The state has given the OK to a plan by Linc Energy to explore for coal in the Tyonek area. Last month, Linc submitted an application to drill at least five exploratory wells in an area about seven miles from Tyonek, on the West side of Cook Inlet.
Russel Kirkham is the state’s coal regulatory program manager, says the application is to dril five exploratoin holes for coal seams within the Tyonek,and Beluga area.
“It doesn’t allow any other activity except for that work. It is for a two year period, and after that two year period, Linc Energy can apply for another application to do additional drilling if they need to.”
Kirkham says the state is asking for a reclamation bond of more than 95 thousand dollars for cleanup of the exploration activities. He says the exploration permit is specific as to what types of equipment Linc Energy is allowed to use.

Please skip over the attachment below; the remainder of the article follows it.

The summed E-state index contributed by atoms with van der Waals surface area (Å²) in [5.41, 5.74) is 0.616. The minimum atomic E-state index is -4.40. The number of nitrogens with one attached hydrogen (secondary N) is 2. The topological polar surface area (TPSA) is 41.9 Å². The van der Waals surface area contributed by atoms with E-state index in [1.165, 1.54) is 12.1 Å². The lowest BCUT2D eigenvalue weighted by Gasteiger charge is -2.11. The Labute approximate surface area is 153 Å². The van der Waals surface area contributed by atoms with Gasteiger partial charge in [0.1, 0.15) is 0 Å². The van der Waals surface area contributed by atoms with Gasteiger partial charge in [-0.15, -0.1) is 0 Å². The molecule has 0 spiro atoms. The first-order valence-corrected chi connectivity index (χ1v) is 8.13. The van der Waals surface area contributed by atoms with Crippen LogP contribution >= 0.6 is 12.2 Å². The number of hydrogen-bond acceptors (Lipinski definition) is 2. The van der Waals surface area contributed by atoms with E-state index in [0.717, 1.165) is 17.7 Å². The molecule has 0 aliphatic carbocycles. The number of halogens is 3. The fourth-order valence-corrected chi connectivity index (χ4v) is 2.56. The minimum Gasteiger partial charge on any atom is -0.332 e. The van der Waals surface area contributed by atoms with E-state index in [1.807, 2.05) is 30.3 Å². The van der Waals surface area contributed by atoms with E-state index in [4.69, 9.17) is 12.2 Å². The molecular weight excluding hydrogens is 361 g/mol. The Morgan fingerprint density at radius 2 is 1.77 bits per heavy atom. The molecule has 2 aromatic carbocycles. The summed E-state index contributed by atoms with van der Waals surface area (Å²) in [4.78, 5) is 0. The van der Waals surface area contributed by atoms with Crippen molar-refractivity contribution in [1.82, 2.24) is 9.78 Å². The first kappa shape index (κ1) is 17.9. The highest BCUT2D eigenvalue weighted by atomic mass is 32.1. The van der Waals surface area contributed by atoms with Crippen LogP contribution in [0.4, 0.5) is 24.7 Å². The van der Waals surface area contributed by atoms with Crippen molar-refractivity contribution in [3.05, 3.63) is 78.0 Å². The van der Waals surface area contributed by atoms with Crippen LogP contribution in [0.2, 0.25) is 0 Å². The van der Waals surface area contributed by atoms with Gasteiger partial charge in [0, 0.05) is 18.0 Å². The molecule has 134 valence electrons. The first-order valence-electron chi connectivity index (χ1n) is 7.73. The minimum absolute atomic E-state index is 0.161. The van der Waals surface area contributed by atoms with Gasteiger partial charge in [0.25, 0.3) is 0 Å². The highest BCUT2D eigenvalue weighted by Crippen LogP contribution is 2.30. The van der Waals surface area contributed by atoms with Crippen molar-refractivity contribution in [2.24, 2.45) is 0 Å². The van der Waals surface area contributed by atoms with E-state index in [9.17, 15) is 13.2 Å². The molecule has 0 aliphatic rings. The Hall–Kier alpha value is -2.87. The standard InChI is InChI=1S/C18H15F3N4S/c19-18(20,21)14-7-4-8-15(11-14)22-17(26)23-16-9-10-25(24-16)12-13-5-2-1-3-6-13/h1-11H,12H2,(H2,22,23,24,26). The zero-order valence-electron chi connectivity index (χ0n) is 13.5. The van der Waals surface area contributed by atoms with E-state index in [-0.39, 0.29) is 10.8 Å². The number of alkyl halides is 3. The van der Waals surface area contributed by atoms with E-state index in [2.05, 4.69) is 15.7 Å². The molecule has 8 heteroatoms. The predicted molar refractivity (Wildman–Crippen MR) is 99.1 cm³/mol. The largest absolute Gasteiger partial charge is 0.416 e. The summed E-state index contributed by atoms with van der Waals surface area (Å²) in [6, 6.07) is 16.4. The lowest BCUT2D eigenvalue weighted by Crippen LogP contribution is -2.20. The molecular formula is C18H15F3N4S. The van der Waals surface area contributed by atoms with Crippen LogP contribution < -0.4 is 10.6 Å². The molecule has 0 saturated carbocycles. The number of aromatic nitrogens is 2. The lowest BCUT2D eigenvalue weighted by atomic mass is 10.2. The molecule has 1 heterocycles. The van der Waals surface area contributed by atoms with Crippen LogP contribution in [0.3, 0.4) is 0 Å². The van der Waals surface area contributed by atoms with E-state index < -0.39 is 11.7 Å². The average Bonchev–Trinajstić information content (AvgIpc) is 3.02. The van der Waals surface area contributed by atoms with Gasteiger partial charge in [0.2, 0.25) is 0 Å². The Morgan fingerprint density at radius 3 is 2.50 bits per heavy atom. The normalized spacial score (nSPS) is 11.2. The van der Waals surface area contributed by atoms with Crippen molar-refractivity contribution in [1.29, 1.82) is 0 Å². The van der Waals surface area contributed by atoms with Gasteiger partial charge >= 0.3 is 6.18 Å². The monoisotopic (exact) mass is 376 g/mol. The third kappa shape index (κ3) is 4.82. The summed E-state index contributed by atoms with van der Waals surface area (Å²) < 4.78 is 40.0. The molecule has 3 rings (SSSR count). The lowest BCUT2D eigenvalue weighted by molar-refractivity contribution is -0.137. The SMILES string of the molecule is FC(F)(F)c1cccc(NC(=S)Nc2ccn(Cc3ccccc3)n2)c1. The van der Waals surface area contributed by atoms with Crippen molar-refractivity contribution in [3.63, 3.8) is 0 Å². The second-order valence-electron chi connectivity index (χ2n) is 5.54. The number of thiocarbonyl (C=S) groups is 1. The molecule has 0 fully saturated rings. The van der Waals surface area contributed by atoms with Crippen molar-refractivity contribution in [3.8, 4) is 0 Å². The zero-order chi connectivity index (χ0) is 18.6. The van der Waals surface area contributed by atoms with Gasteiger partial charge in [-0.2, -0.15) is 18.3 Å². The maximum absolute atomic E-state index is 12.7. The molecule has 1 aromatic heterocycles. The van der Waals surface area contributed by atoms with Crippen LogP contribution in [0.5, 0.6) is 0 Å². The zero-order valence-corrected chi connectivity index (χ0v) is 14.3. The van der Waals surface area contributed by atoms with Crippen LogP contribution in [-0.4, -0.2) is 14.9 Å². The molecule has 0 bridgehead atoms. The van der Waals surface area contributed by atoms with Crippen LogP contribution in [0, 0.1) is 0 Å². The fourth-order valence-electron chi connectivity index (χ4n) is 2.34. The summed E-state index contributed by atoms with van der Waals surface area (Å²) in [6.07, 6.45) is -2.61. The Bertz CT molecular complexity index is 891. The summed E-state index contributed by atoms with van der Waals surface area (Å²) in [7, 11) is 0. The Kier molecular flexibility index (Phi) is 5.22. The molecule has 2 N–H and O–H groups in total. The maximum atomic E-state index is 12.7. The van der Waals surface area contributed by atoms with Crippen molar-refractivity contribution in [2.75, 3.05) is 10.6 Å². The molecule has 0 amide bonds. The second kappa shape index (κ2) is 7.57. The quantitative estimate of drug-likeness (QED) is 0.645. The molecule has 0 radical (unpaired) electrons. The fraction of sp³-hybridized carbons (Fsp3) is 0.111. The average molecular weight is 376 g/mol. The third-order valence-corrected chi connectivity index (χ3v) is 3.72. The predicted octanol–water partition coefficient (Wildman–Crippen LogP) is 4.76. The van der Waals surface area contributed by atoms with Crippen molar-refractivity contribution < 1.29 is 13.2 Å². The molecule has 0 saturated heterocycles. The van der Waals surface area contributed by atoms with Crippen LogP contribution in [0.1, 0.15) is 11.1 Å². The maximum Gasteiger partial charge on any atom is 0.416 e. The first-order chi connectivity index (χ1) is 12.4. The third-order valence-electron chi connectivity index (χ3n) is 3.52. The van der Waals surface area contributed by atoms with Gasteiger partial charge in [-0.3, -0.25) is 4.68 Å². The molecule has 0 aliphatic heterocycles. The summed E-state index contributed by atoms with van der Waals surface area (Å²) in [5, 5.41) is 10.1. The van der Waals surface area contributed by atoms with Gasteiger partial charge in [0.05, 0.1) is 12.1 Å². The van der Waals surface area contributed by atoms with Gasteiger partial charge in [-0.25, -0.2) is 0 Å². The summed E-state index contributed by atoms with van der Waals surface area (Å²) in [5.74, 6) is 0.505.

“(If) they want to change their equipment, they would have to come back to the state to have it approved and we would review that and make sure it is within the scope of the work.”
Linc Energy specializes in coal to liquids technology. The underground liquification process is used to make synthetic gas, according to Paul Ludwing, Linc Energy’s general manager of stakeholder relations. Ludwig says Linc Energy has licenses for more than 107 thousand acres of Alaska Mental Health Trust Authority land, issued in 2011. The Tyonek/ Kenai coal is buried over 2, 500 feet deep and hosts seams 25 – 30 feet thick which are potentially suitable for coal to gas technology, Ludwig said in an email. The exploration permit will allow Linc to drill cores samples of the coal seams, and to study the coal quality to make sure the coal is suitable for the process.
The Alaska Mental Health Trust owns both the surface and the subsurface rights in the exploration license area. If exploration is successfull, and if Linc is issued a mining permit, the Trust will set a royalty rate for the coal.